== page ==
|PROJECT NAME||Marino Take Away|
|FIRM||Martín Lejarraga Architecture Office|
|SQ. FT.||120 SQF|
Hardscrabble sea dogs, perhaps a pirate or two, passed through the Spanish port of Cartagena during the 18th and 19th centuries, packing its taverns to quaff pints of wine between voyages. So, designing a takeout fish joint, Martín Lejarraga conceived a tribute to maritime traditions and old dockside bars—despite the fact that the location he had been handed was far from nautical, a former art gallery in the city’s historic center. His intervention was to clad the pristine 120-square-foot white box almost entirely in rustic planks reclaimed from shipping pallets.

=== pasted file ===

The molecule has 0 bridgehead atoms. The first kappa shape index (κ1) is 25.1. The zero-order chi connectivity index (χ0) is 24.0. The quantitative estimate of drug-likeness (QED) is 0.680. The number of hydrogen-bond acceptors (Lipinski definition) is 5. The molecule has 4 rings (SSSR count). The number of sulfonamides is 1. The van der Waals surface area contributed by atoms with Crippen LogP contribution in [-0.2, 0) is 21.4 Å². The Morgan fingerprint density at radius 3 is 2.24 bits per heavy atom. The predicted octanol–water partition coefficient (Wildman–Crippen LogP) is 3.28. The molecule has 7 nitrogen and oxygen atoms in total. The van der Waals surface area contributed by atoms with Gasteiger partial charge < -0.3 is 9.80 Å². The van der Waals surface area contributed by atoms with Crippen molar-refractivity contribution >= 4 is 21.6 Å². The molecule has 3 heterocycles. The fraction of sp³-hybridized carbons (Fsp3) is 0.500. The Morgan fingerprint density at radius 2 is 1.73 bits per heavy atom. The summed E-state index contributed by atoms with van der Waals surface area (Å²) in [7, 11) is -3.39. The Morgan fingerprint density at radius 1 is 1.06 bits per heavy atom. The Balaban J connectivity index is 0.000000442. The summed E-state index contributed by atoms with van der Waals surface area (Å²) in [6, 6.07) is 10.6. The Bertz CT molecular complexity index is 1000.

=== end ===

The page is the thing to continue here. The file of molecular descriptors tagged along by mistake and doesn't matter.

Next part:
The main exception to that is the floor, a sea of blue-painted concrete visible through the storefront’s glass doors. There are also a handful of blue, green, and white ceramic tiles that he discovered behind the plasterboard on the rear wall and simply left in place as accents to the wood. The fluorescent linear fixture overhead was similarly existing. For artwork to flank the entry, he recycled segments of the glass he’d laminated with a fish pattern for a previous project, a ship terminal. All of which helped in sticking to a budget equivalent to less than $4,000.
Then there’s La Sirena, a 19th-century wooden mermaid hung high on a sidewall. The establishment’s logo incorporates her saucier counterpart, a sailor’s mermaid-girlfriend in a stripy crop top.